Belhanda: We’ll get it right with time
“At the bottom of patience one finds heaven,” says the African proverb, one that holds true in the case of Moroccan attacking midfielder Younes Belhanda. Taking stock of the Atlas Lions’ shock group-phase exit at the 2012 CAF Africa Cup of Nations, the Montpellier man believes everything will come together for Morocco with time.
Attributing their untimely elimination to overconfidence, the 22-year-old international told FIFA.com of his recipe for Morocco’s future success: “We need to grow together. The coach has only been with us for a year and he’s already got his squad in place. People need to stop giving him a hard time and let him get on with his job.”
Time to mature
“We were a bit too sure of ourselves when we went to the Africa Cup of Nations,” he added. “Maybe we thought the good results we had in the warm-up games gave us the right just to stroll through to the final.
“But if you haven’t got the right attitude, it’s hard to do well in competitions like that. The Africa Cup of Nations is a different type of football to the one we see in Europe, but we just didn’t want to see that. We wanted to play a European game and that was a tactical and mental error, and it showed a lack of maturity on our part too.”
A sensation with Ligue 1 high-flyers Montpellier this season, Belhanda missed the 2-0 friendly win over Burkina Faso at the end of February, sitting the game out with Youssouf Hadji, Marouane Chamakh and Houssine Kharja while coach Eric Gerets blooded seven new boys.
Though there was nothing unusual about that, the Belgian’s much-changed line-up proved an indication that he had thought long and hard about their ill-fated campaign in Gabon and Equatorial Guinea a few weeks earlier.
“We need to be aware that we play a purely technical game,” commented Gerets in the newspaper Le Matin last month. “So what we’re going to do is try and bring in a little more physicality and finds players who are up to the job. We need to find a better blend of the technical and the physical.”
“Our identity comes from the unity in the team but we need to add a more physical side to our game,” concurred the much-coveted Belhanda, who made his international debut in a friendly against Northern Ireland last November. “We have to create the right atmosphere and strike a balance between our technical strengths and the need to put ourselves about more.”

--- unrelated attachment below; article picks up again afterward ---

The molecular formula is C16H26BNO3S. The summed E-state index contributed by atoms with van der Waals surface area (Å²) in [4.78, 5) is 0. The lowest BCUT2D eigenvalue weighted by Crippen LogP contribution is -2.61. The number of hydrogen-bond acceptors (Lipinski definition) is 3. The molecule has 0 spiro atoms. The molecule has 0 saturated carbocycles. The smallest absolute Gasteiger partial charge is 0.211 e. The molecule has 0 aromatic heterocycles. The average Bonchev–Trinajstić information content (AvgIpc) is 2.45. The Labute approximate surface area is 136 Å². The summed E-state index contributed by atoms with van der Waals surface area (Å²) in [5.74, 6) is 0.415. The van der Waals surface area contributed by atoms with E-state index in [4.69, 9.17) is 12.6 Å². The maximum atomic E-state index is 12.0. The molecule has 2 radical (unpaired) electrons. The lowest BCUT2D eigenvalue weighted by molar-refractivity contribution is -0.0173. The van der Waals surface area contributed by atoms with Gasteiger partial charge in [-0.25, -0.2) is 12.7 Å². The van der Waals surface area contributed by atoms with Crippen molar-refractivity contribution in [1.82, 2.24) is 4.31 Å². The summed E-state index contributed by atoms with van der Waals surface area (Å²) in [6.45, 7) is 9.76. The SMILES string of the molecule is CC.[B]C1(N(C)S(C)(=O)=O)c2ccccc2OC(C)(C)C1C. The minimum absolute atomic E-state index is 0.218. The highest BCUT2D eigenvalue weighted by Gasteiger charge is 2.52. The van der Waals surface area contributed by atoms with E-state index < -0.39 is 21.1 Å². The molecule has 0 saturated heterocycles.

No time for looking back
Having held on to his job and been handed the task of taking the Lions to the 2013 Africa Cup of Nations in South Africa, Gerets also has the backing of his young playmaker.
“You can’t lay all the blame on the coach,” said Belhanda, who escaped blame for Morocco’s poor showing in the recent continental finals thanks to his fine individual performances in a relatively inexperienced side.
“I can understand the criticism but some very harsh things have been said. The coach is new to African football but he’s got the experience to learn from the setback, and he just needs to be allowed to work. The fans and the media are disappointed but so are we. We went there to win and it was a tough blow for us.
“We need to put this disappointment behind us,” he continued. “There’s no point in dwelling on it or having regrets, and you have to remember that most of the players have less than ten caps to their name.”
There is indeed little time for the Atlas Lions to lick their wounds, what with crunch games coming up against Gambia and Côte d’Ivoire in early June, marking the start of hostilities in Group C of the second round of the CAF qualifying competition for the 2014 FIFA World Cup Brazil™.
A slip-up in either of those matches will heap pressure onto Moroccan shoulders. Yet even if that does turn out to be the case, the cool-headed Belhanda believes the north Africans just need time to get things right, a patient approach he hopes will be rewarded with the ultimate prize: places at the 2013 Africa Cup of Nations and the biggest footballing show on Earth a year later.